Editorial management of articles on health economics may benefit from
guidelines for peer review and revision.
To assess whether publication (in August 1996) of the BMJ guidelines on peer review of economics submissions made any difference
to editorial and peer review processes, quality of submitted manuscripts,
and quality of published manuscripts.
Design and Setting.—
Before-after study conducted in the editorial offices of BMJ and The Lancet of the effect of the BMJ guidelines on review and revision of economics submissions,
defined as those making explicit comments about resource allocation and/or
costs of interventions.
Main Outcome Measures.—
Editorial fate and changes in the quality of submissions.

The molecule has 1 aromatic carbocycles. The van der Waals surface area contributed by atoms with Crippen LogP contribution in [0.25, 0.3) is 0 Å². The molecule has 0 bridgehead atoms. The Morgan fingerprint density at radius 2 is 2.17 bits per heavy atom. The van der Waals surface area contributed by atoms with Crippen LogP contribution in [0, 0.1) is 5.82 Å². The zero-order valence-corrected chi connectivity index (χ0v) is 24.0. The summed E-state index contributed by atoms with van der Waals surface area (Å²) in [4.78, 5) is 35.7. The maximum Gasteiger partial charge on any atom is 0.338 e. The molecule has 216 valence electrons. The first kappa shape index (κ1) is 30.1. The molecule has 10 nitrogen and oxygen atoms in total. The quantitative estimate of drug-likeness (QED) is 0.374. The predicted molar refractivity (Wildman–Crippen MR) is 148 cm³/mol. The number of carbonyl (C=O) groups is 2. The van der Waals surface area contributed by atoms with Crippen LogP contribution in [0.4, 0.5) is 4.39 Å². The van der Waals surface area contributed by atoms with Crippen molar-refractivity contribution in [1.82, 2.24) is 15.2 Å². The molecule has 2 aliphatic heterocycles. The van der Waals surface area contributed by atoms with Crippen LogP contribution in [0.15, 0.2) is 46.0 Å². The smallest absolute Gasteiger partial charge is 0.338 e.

A total of 2982 manuscripts were submitted to the 2 journals during
the before periods, 105 (3.5%) of which were economics submissions. Of these,
27 (24.3%) were full economics evaluations, and 78 (75.7%) were other economics
submissions. Overall acceptance rate was 11.6% (12/105). During the after
period 2077 manuscripts were submitted to the 2 journals, 87 (4.2%) of which
were economics submissions. Eighteen (20.7%) were full economics evaluations,
and 69 (79.3%) were other economics submissions. Overall acceptance rate was
6.9% (6/87). Although a number of manuscripts could not be traced to determine
whether they were economics submissions, there appeared to be little difference
between the 2 journals in numbers or editorial fate of the manuscripts. There
was no change in the quality of submitted manuscripts, but BMJ editors found the guidelines and checklists useful and sent fewer
economics submissions for external peer review in the after phase.
Publication of the guidelines helped the BMJ
editors improve the efficiency of the editorial process but had no impact
on the quality of economics evaluations submitted or published.